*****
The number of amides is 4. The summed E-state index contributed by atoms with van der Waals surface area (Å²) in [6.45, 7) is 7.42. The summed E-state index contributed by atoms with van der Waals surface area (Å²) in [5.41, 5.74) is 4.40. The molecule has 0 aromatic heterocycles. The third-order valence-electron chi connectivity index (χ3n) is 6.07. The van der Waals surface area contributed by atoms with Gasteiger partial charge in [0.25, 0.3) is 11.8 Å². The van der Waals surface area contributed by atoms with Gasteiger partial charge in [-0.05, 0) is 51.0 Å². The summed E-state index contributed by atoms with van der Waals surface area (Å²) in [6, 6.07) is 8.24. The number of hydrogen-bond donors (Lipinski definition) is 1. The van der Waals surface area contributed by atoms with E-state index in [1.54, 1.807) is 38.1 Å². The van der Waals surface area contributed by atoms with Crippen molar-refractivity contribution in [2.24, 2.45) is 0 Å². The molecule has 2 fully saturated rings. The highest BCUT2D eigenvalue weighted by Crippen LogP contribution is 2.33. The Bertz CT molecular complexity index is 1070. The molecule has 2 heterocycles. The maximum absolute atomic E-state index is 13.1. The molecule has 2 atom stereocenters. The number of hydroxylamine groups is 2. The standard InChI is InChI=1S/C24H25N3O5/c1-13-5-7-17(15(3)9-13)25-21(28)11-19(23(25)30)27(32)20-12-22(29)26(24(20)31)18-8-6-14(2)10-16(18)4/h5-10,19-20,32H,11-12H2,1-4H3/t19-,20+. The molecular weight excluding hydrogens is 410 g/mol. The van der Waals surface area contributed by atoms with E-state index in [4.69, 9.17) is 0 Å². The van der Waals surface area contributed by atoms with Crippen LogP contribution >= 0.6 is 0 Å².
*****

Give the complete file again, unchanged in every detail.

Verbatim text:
The number of amides is 4. The summed E-state index contributed by atoms with van der Waals surface area (Å²) in [6.45, 7) is 7.42. The summed E-state index contributed by atoms with van der Waals surface area (Å²) in [5.41, 5.74) is 4.40. The molecule has 0 aromatic heterocycles. The third-order valence-electron chi connectivity index (χ3n) is 6.07. The van der Waals surface area contributed by atoms with Gasteiger partial charge in [0.25, 0.3) is 11.8 Å². The van der Waals surface area contributed by atoms with Gasteiger partial charge in [-0.05, 0) is 51.0 Å². The summed E-state index contributed by atoms with van der Waals surface area (Å²) in [6, 6.07) is 8.24. The number of hydrogen-bond donors (Lipinski definition) is 1. The van der Waals surface area contributed by atoms with E-state index in [1.54, 1.807) is 38.1 Å². The van der Waals surface area contributed by atoms with Crippen molar-refractivity contribution in [2.24, 2.45) is 0 Å². The molecule has 2 fully saturated rings. The highest BCUT2D eigenvalue weighted by Crippen LogP contribution is 2.33. The Bertz CT molecular complexity index is 1070. The molecule has 2 heterocycles. The maximum absolute atomic E-state index is 13.1. The molecule has 2 atom stereocenters. The number of hydroxylamine groups is 2. The standard InChI is InChI=1S/C24H25N3O5/c1-13-5-7-17(15(3)9-13)25-21(28)11-19(23(25)30)27(32)20-12-22(29)26(24(20)31)18-8-6-14(2)10-16(18)4/h5-10,19-20,32H,11-12H2,1-4H3/t19-,20+. The molecular weight excluding hydrogens is 410 g/mol. The van der Waals surface area contributed by atoms with E-state index in [4.69, 9.17) is 0 Å². The van der Waals surface area contributed by atoms with Crippen LogP contribution >= 0.6 is 0 Å².